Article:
"GONI -PAN" --- SIMULATES HAND-PAN --- CAN BE TUNED TO ANY HAND-PAN SCALE What I've done here is to combine the basic idea of an ancient, simple & really beautiful east African instrument called the "Goni" with the notes and alternating "right-left-right-left" playing patterns of the hand-pan (Halo, Hang etc) and came up with a most enjoyable and easy to build 9-stringed instrument that lends itself beautifully to the same kind of wandering improvisation that is the hallmark of metal Hand-Pans playing. A Hand-Pan player should be able to pick this thing up and feel quite at home quickly. Cost to build is on the order of twenty dollars, all new parts. The traditional African Goni can perhaps be thought of as a kind of basic, less complicated 8-string, pentatonically tuned Kora. It is played by the Dioula People of Burkina Faso but is far less well known than it's cousin, the Kora. My "Goni-Pan" (for lack of a better name) has 9 fishing-line nylon strings -- 8 for the main melody and one, low in pitch, that corresponds to hand-pan's central "ding". Anything that can be played on a hand-pan can be played on this "Goni-Pan" whose strings are laid out to simulate the "right-left-right-left" hand-pan configuration which raises in pitch the further you get from the notes closest to you. This thing is quickly tunable to ANY hand-pan scale - Ake Bono, Limoncello, Minor Penratonic 9 - ANY scale - you name it & can be also used to discover just which of the many hand-pan scales are your favorite. Rarely, a hand-pan scale's "ding" goes way low to an "F" note. This Goni-Pan can be made to sound nicely in scales using this low F by substituting 100 Lb fishline for the 80 Lb line for the lowest note - the "ding".CLICK HERE for a short YouTube video showing what this Goni-Pan sounds like
To be sure, this thing does not resemble the sound/tone of a hand-pan, but it sounds really nice and can be nearly as much improvisational fun as a Hand-Pan - I own both. Do not let this quagmire of seeming complication deter you -- anybody - anybody can build this thing with just everyday, basic tools. If you run into complications, let me know ( firstname.lastname@example.org ) & I'll help you along.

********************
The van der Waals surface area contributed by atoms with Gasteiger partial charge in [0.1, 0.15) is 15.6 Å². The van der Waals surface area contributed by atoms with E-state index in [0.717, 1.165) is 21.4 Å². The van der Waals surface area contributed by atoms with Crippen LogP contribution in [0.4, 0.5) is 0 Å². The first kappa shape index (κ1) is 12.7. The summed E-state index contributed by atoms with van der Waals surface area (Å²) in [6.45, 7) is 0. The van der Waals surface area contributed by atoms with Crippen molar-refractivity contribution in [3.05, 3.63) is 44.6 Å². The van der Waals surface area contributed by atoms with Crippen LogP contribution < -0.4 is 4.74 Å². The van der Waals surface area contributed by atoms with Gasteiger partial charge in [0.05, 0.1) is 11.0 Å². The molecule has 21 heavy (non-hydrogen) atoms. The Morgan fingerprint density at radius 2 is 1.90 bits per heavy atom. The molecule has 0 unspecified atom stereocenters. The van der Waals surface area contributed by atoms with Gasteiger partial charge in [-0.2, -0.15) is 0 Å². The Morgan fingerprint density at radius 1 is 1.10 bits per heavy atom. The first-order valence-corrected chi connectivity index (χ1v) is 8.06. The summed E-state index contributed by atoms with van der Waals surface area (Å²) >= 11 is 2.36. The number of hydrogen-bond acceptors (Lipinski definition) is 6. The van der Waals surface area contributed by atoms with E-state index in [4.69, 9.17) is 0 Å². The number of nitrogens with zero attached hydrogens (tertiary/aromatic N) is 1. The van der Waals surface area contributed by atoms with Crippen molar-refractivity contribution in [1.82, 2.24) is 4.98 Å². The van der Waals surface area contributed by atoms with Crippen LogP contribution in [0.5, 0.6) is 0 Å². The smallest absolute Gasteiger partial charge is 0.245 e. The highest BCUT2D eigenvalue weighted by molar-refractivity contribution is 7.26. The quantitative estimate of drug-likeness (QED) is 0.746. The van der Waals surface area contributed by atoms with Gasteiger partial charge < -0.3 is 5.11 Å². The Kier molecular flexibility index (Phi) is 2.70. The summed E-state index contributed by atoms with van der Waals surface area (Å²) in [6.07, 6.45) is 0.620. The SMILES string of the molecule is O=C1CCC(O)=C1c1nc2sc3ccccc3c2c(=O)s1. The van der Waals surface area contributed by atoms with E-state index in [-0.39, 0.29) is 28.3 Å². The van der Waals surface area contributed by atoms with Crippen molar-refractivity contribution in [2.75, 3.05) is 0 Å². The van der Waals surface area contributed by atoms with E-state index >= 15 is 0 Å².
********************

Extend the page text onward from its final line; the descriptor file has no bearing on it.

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Parts for making one:
- A hardwood lawn-rake handle ($4 locally) works PERFECTLY for the neck
- Just about any size larger (8" diameter and up) gourd (I used the bottom half
of a common "figure 8" shaped "bird-house" gourd).
Things besides gourds can be used too - see below.
- A small piece of just about any type leather - rawhide OR
tanned. See below
- 9 inexpensive guitar-type tuning gears (elderly.com - economy tuners)
- A few lengths of regular monofilament nylon fishing line
- Three hardware-store dowel rods
- A bottle of any kind of wood glue (Elmers, Titebond etc)
- A small package of 1/2" brads (or upholstery tacks)
- Small piece of 1/4" thick softwood for the bridge
With no frets, fretboard etc, absolutely nothing is fussy or critical.
This is not yet gourd season around northern Michigan, so I recently used the
bottom half of a a craft-store spiral-wound bamboo decorative "pot" instead of
a gourd. Worked perfectly as would large enough wooden salad bowls ETC. Use your
imagination - nothing fussy here (sound doesn't much care what it's resonator is!)
While rawhide is supposedly the best, I've had great luck using soft, tanned leather
and once mounted (rough side up) thoroughly rubbing-in copious amounts of common wood
glue (which itself is an animal product). This stiffens up the soft tanned leather and
works fine for this instrument. Salvation Army is a good source of leather -- ladies
old coats etc - for a few dollars.
In closing, I must put in a plug for the unmodified traditional west African Goni.
What a truly sweet, simple & BEAUTIFUL sounding instrument it is!! It's 8 nylon (fishing
line) strings are traditionally tuned in a pentatonic scale and is a REAL joy to play.
Please do check out Abou Diarra's magnificent Goni playing at this youtube site:
HERE Abou Diarra playing a Goni - incredible harmonics about a minute in!!.
Altho the commentary calls it a (closely related) N'goni, he's actually playing a Goni.
I truly fell in love with west African instruments after a recent trip there.
FAR to little time in this life!!!
Dennis Havlena - 7/26/2012
Webpage at www.DennisHavlena.com
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